Best Practices in Sustainability Risk Management

Best Practices in Sustainability Risk Management. Businesses interact with ecosystems and ecosystem services in two important ways: they use services and they contribute to ecosystem change. Arcus discovered that two thirds of the ecosystem services it examined are being degraded or used unsustainably. This finding has serious ramifications for the world at large and will affect business and industry in three principal ways.
1. If current trends continue, ecosystem services that are freely available today will cease to be available or become more costly in the near future. Once internalized by primary industries, additional costs that result will be passed downstream to secondary and tertiary industries and will transform the operating environment of all businesses.


2. Loss of ecosystem services will also affect the framework conditions within which businesses operate, influencing customer preferences, stockholder expectations, regulatory regimes, governmental policies, employee well-being, and the availability of finance and insurance.


3. New business opportunities will emerge as demand grows for more efficient or different ways to use ecosystem services for mitigating impacts or to track or trade services.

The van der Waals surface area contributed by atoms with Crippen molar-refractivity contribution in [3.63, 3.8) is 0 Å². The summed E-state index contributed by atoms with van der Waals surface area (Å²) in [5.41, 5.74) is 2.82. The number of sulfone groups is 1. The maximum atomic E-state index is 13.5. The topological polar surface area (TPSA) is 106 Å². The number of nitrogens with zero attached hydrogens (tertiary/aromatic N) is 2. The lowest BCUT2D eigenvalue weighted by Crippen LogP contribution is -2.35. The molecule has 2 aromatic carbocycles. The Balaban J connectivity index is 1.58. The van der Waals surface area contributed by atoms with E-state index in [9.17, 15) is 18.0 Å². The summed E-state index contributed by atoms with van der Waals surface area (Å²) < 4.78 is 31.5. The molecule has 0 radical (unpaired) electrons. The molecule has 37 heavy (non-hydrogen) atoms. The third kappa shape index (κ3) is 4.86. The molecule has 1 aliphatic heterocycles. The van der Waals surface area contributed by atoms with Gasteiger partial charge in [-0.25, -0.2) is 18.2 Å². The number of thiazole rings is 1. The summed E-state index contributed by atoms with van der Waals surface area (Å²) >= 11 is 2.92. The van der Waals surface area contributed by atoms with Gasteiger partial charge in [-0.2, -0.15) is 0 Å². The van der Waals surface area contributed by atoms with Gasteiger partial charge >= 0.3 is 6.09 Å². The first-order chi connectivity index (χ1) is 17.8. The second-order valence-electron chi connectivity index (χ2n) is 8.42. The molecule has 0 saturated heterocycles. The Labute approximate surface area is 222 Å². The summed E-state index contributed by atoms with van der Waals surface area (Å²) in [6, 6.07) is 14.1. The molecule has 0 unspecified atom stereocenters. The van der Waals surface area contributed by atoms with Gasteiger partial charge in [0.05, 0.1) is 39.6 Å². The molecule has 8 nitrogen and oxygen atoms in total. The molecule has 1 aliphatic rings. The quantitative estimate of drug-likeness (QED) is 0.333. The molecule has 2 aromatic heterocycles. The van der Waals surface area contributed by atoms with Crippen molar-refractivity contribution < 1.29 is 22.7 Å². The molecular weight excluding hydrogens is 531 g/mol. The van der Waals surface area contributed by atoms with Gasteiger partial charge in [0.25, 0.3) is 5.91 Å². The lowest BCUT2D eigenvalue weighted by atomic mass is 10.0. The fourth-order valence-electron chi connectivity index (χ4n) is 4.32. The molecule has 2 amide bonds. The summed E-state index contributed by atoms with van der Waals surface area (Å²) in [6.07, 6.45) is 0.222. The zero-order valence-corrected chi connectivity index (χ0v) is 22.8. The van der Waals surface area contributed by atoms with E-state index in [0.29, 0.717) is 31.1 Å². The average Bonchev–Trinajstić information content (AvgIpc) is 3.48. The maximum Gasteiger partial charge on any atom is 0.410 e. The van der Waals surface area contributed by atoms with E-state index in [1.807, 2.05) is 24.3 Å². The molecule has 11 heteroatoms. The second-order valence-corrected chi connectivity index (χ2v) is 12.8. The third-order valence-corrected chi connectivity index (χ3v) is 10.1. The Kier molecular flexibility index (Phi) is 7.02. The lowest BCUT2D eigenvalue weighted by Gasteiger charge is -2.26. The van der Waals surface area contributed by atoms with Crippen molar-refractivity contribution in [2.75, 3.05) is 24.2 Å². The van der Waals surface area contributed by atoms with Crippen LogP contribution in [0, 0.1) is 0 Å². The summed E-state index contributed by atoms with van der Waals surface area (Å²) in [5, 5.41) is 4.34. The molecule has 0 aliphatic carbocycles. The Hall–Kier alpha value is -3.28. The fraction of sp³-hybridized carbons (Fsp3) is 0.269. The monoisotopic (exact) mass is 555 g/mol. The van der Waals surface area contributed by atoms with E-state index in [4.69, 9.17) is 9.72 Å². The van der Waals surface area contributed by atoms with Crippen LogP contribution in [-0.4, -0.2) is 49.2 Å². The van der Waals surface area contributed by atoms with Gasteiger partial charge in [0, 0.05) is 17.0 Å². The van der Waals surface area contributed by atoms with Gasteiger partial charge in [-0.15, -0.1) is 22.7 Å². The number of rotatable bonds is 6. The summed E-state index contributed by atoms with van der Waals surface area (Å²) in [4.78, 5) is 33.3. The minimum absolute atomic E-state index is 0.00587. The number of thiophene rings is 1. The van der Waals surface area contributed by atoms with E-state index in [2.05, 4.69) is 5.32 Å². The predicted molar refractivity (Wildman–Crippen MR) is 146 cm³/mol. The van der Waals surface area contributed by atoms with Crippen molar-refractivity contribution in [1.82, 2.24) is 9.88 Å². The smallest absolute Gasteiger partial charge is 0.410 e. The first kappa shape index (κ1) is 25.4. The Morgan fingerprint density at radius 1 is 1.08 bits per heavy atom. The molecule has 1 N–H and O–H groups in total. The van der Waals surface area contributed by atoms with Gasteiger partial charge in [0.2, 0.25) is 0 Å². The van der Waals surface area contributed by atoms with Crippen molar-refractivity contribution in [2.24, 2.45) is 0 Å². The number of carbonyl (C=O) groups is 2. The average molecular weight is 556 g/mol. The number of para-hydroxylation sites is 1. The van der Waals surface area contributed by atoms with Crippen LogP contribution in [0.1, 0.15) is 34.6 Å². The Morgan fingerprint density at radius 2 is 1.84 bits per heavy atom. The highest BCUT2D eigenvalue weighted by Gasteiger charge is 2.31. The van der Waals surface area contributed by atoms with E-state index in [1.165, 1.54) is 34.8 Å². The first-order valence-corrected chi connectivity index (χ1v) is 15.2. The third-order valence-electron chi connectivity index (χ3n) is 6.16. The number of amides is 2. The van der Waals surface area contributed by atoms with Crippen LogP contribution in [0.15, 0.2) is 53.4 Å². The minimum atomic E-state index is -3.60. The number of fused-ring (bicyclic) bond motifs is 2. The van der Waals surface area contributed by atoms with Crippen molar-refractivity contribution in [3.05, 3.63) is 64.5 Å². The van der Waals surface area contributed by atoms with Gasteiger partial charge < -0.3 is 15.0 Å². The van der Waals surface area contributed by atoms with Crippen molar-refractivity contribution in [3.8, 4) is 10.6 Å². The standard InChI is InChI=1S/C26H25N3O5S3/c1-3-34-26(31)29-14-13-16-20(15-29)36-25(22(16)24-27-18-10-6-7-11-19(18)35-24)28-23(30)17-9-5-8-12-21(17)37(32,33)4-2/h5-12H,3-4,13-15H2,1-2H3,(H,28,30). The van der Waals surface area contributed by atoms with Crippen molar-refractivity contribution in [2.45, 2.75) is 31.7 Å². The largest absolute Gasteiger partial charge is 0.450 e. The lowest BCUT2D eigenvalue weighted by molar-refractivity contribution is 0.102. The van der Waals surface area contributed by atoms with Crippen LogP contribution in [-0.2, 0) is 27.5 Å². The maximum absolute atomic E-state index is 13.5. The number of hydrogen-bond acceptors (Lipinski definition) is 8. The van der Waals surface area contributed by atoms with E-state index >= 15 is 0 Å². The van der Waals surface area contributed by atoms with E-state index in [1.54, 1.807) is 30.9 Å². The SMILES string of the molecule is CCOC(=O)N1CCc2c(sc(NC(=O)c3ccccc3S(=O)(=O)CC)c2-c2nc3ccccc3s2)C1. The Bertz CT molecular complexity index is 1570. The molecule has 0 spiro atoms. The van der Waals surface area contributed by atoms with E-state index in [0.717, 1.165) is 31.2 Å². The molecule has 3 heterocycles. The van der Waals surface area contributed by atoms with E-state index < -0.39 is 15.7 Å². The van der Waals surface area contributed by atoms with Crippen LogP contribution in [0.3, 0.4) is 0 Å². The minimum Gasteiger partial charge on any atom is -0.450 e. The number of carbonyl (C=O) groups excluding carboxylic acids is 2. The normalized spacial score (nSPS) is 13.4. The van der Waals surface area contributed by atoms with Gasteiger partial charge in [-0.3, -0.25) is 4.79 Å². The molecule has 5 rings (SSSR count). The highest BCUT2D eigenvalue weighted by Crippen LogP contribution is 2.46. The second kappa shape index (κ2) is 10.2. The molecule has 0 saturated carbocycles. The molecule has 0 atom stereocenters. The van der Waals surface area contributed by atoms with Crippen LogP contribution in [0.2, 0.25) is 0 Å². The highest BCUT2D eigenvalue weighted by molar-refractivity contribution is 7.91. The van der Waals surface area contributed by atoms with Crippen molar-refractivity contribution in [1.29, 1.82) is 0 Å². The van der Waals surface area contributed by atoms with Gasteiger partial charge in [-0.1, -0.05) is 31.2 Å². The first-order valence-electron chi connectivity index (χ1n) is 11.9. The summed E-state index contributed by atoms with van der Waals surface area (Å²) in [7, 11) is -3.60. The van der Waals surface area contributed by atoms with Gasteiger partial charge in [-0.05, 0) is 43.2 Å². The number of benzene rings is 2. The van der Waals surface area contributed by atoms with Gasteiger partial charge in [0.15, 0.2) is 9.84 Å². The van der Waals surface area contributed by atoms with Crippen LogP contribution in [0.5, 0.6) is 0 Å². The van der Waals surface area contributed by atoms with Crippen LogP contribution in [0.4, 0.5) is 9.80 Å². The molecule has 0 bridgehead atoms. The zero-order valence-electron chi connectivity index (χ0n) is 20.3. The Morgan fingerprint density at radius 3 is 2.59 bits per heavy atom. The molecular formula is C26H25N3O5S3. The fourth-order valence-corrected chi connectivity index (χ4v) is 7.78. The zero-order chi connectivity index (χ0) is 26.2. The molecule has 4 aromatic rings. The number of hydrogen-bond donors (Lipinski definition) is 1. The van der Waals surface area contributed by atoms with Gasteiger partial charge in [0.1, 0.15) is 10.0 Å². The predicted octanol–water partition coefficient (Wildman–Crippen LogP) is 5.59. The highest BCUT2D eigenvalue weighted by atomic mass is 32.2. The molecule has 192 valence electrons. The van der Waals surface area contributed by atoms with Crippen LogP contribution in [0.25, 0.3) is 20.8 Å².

Business cannot assume that there will be ample warning of a change in the availability of key services or that a company’s past responses to changes will be successful in the future. Ecosystems often change in abrupt, unpredictable ways. Most ecosystems are being altered by human actions in unprecedented ways. Consequently, it is difficult to predict the future state of an ecosystem or the availability of an ecosystem service. In addition, these uncertainties mean that past successes in ecosystem management may not apply to current or future conditions.
As demands for the services provided by ecosystems grow and the ability of these systems to meet these demands is eroded, increasingly difficult challenges must be confronted. For example:
• How do we meet the growing demand for food (projected to increase by 70–80% in 50 years) without further harming the environment or the integrity of the food supply chain?

• Given the unevenly distributed supply of fresh water, how do we meet agricultural, industrial, and consumptive needs around the world?
• Given the expected increase in demands for energy, what are the most efficient and effective strategies to produce energy while also minimizing impacts to air quality and climate?
• How do we balance conservation of biodiversity with opportunities for economic development associated with alteration or conversion of habitats?
• How do we balance increasing demand for seafood and expanding opportunities for
aquaculture, while promoting the health of fresh and coastal waters and restoring depleted wild fisheries?